Artist Lucy Sparrow has made mini versions of London’s iconic buildings out of felt for our Ministructures series. For each landmark she creates, we find a Londoner with a story to tell about it. This week, we meet director Aubrey Powell, 66. Aubrey co-founded Hipgnosis, the design company behind some of the most iconic album covers of the ’70s – including Pink Floyd’s famous ‘Animals’ album cover, shot at Battersea Power Station.
You must have had a pretty exciting life.
‘I’ve worked with some incredible artists – Led Zeppelin, Paul McCartney, The Beatles, Peter Gabriel, Yes, The Who, The Rolling Stones. And Pink Floyd, of course.’
Tell us the story of that ‘Animals’ album cover.
‘Roger Waters [from Pink Floyd] called up one day and said “I’m thinking of doing something with Battersea Power Station” – he lived close and could see it from his window. At that time it was still in full working order, with steam coming out of the chimneys. The band had just had an inflatable pig built for a tour. Roger and I both looked up at the Station, and said, “let’s fly the pig between the chimneys”. Just like that.’
But the shoot didn’t quite go to plan, did it?
‘That day there was the most incredible, Turner-esque sky. But for some reason, the pig wasn’t inflating. I shot the Station anyway, because the sky was so amazing. Eventually they managed to inflate the pig and hoist it between the two chimneys. It was all set up and ready to go when the chain broke and the pig sailed up 20,000ft, ending up right in the centre of Heathrow air traffic. At which point Pink Floyd left the site.’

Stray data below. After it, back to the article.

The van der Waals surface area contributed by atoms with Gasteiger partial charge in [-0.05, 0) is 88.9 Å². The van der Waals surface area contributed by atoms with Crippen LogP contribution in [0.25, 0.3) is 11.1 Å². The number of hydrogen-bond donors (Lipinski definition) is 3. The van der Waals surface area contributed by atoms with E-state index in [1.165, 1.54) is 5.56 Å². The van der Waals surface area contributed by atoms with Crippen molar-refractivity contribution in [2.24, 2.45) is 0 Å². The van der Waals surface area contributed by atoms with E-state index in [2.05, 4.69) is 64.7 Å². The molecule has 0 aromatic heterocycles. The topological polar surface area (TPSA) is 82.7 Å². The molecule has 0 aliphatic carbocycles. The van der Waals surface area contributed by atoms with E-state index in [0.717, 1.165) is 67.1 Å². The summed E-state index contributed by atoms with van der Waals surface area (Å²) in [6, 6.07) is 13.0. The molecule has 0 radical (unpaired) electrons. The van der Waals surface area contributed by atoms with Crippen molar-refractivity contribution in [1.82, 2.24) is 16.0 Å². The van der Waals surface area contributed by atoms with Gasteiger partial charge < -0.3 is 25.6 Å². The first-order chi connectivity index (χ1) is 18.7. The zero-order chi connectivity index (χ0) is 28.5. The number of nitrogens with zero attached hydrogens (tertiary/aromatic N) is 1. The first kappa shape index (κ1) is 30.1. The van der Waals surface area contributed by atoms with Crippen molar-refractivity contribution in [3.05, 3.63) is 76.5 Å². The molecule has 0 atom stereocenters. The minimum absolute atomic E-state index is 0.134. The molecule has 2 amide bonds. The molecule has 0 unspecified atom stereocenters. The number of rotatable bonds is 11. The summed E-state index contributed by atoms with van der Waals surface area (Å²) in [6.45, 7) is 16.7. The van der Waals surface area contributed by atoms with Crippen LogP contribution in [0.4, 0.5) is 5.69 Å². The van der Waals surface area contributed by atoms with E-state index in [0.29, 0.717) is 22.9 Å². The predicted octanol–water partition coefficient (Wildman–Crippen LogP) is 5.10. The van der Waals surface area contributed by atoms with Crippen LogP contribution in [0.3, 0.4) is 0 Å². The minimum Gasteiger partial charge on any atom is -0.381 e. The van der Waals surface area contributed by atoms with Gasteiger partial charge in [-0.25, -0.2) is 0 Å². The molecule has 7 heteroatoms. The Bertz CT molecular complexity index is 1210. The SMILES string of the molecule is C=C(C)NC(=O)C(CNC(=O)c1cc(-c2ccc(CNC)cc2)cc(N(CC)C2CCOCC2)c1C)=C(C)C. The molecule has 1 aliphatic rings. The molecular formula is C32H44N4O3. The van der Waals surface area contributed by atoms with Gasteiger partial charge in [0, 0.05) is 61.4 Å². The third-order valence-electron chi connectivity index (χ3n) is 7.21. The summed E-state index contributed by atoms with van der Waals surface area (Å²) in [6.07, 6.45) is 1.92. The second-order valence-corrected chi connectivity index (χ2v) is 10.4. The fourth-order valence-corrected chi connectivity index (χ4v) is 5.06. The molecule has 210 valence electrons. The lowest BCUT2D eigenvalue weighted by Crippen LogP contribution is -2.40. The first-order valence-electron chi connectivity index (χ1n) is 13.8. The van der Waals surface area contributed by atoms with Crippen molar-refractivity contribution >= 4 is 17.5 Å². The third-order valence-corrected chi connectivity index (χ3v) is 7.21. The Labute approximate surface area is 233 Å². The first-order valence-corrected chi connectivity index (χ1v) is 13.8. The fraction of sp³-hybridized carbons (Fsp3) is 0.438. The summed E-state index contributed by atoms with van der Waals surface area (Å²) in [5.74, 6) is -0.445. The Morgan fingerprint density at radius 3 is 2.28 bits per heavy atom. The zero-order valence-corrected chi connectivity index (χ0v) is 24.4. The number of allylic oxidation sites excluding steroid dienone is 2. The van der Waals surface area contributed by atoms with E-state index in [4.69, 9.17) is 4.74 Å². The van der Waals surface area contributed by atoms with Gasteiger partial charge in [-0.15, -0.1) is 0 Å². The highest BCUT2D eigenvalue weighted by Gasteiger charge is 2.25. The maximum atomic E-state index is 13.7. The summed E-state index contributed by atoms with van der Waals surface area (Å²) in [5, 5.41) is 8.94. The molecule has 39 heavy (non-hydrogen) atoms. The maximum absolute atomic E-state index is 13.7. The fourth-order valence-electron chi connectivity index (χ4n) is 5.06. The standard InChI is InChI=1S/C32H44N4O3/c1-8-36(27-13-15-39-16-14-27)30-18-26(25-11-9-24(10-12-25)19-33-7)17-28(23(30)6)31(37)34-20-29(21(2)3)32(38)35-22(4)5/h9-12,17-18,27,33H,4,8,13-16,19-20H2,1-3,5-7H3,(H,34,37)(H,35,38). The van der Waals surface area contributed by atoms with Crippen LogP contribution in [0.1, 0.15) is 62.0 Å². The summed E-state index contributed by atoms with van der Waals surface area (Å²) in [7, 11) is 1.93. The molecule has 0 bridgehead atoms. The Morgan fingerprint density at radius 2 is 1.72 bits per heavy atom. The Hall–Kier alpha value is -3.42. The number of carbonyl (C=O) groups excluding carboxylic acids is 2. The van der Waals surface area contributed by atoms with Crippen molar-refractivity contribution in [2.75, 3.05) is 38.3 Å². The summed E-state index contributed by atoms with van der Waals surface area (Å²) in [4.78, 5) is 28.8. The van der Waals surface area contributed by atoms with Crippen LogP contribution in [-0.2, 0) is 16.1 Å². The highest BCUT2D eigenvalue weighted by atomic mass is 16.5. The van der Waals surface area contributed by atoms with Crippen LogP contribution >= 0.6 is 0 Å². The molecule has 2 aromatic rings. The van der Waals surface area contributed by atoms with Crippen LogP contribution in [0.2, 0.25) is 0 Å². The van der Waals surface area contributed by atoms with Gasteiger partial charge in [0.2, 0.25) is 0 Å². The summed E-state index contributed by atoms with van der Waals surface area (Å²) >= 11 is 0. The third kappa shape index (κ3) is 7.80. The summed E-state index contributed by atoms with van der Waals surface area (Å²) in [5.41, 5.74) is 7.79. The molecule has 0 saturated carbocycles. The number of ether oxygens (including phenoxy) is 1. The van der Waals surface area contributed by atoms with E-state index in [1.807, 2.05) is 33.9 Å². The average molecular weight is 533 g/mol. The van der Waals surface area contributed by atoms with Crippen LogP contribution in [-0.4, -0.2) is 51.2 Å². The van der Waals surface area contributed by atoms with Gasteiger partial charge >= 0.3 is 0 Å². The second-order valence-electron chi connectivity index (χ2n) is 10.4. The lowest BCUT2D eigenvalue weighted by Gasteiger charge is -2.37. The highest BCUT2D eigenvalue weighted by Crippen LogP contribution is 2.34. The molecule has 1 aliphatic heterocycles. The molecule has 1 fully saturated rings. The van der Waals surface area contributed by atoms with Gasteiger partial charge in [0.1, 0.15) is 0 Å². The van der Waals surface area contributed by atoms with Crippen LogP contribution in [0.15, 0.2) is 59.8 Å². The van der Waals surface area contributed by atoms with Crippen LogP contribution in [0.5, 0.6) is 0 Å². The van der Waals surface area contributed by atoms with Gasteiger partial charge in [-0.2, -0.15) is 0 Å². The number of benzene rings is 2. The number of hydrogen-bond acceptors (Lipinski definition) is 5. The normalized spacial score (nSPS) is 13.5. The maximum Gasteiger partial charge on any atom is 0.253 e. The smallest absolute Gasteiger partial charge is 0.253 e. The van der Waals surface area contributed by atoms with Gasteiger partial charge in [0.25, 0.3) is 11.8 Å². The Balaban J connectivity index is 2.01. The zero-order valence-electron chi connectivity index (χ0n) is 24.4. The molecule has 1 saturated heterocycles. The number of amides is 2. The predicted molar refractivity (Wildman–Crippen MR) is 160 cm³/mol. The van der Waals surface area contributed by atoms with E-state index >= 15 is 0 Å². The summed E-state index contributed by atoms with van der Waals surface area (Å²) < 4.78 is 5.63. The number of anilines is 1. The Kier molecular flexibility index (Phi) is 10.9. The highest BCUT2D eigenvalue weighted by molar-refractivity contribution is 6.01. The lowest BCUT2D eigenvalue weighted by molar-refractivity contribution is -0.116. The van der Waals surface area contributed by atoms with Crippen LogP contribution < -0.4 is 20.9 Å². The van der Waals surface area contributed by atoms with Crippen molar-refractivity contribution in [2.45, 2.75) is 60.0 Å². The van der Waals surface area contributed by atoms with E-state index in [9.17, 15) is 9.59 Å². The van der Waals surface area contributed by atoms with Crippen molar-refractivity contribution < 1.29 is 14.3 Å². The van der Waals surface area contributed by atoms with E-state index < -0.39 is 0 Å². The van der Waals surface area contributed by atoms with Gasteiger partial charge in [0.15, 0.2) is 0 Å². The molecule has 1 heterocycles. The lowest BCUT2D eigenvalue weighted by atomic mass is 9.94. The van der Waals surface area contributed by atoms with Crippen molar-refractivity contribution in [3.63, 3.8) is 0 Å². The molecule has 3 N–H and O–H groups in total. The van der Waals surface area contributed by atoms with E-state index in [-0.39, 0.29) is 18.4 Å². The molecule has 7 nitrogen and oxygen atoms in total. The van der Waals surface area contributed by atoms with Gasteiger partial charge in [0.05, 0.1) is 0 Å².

Good thinking. What happened then?
‘All flights from Heathrow were cancelled, and I was arrested. We put out an announcement on the radio telling people to look out for 40ft long pink, inflatable pig, and the RAF sent out a crew to look for it. At 9.30pm a man rang up. He was a Kentish farmer, with a broad accent. He said, “Are you the guy looking for a pig? It’s scaring my cows to death in my field”. It was front-page news: Pink Floyd couldn’t have got better publicity if they tried.’
And you got the shot eventually.
‘Battersea let us come back, but we had to take a sharpshooter in case it flew off again. The day when we finally shot it, the sky wasn’t as impressive as it had been, so I added the pig to the photo from the first day. It’s actually a completely faked photograph.’
You helped make this building world famous. How does that feel?
‘I’ve got an apartment in Pimlico Road that happens to overlook the power station, so I see it every time I’m in London. I do feel an attachment when I look at it, because it helped make my career. When I put together the cover I had no idea I’d be here 40-odd years later, talking about it. But the Power Station has become as much an icon as St Paul’s, the London Eye and Westminster Cathedral. It was even in the Olympic Games opening film – it’s enduring.’
What do you think of our baby Battersea Power Station?
‘It looks like a cow lying on its back. I like that it has a sense of humour.’ Interview: Flo Wales Bonner
For more London-centric musical nostalgia, check out our list of London’s top ten iconic album covers